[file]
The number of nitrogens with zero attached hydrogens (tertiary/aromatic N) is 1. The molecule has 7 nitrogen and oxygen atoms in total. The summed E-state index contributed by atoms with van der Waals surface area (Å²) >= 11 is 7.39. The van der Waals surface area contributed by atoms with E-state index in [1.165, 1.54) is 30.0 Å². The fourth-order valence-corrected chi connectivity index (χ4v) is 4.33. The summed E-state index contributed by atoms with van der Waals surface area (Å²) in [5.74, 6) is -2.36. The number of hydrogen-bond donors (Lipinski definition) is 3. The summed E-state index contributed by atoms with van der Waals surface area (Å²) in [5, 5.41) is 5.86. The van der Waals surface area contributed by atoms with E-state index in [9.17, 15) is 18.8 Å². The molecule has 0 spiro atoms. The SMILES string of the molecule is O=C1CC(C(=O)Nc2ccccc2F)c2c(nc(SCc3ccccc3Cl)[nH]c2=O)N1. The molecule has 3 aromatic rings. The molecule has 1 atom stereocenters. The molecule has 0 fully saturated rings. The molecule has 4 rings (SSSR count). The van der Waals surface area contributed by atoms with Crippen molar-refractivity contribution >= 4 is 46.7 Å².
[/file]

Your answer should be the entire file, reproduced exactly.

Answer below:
The number of nitrogens with zero attached hydrogens (tertiary/aromatic N) is 1. The molecule has 7 nitrogen and oxygen atoms in total. The summed E-state index contributed by atoms with van der Waals surface area (Å²) >= 11 is 7.39. The van der Waals surface area contributed by atoms with E-state index in [1.165, 1.54) is 30.0 Å². The fourth-order valence-corrected chi connectivity index (χ4v) is 4.33. The summed E-state index contributed by atoms with van der Waals surface area (Å²) in [5.74, 6) is -2.36. The number of hydrogen-bond donors (Lipinski definition) is 3. The summed E-state index contributed by atoms with van der Waals surface area (Å²) in [5, 5.41) is 5.86. The van der Waals surface area contributed by atoms with E-state index in [9.17, 15) is 18.8 Å². The molecule has 0 spiro atoms. The SMILES string of the molecule is O=C1CC(C(=O)Nc2ccccc2F)c2c(nc(SCc3ccccc3Cl)[nH]c2=O)N1. The molecule has 3 aromatic rings. The molecule has 1 atom stereocenters. The molecule has 0 fully saturated rings. The molecule has 4 rings (SSSR count). The van der Waals surface area contributed by atoms with Crippen molar-refractivity contribution >= 4 is 46.7 Å².